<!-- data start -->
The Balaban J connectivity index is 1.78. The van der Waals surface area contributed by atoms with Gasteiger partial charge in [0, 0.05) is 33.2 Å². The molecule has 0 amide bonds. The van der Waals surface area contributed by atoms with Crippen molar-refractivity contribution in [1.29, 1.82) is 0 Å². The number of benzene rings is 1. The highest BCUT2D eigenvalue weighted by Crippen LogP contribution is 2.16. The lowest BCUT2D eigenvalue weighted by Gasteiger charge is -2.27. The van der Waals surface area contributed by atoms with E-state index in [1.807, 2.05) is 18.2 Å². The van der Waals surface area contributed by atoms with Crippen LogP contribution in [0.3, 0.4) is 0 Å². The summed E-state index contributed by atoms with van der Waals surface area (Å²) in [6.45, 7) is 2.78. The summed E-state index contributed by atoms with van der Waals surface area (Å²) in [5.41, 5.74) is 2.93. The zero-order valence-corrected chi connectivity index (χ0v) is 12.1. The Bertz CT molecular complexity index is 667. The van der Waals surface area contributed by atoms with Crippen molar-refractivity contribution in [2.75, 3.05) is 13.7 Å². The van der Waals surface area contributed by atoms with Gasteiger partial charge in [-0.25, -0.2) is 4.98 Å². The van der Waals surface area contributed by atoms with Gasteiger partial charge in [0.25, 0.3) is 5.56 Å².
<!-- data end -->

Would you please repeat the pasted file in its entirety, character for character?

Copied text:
The Balaban J connectivity index is 1.78. The van der Waals surface area contributed by atoms with Gasteiger partial charge in [0, 0.05) is 33.2 Å². The molecule has 0 amide bonds. The van der Waals surface area contributed by atoms with Crippen molar-refractivity contribution in [1.29, 1.82) is 0 Å². The number of benzene rings is 1. The highest BCUT2D eigenvalue weighted by Crippen LogP contribution is 2.16. The lowest BCUT2D eigenvalue weighted by Gasteiger charge is -2.27. The van der Waals surface area contributed by atoms with E-state index in [1.807, 2.05) is 18.2 Å². The van der Waals surface area contributed by atoms with Crippen LogP contribution in [0.3, 0.4) is 0 Å². The summed E-state index contributed by atoms with van der Waals surface area (Å²) in [6.45, 7) is 2.78. The summed E-state index contributed by atoms with van der Waals surface area (Å²) in [5.41, 5.74) is 2.93. The zero-order valence-corrected chi connectivity index (χ0v) is 12.1. The Bertz CT molecular complexity index is 667. The van der Waals surface area contributed by atoms with Crippen molar-refractivity contribution in [2.75, 3.05) is 13.7 Å². The van der Waals surface area contributed by atoms with Gasteiger partial charge in [-0.25, -0.2) is 4.98 Å². The van der Waals surface area contributed by atoms with Gasteiger partial charge in [0.25, 0.3) is 5.56 Å².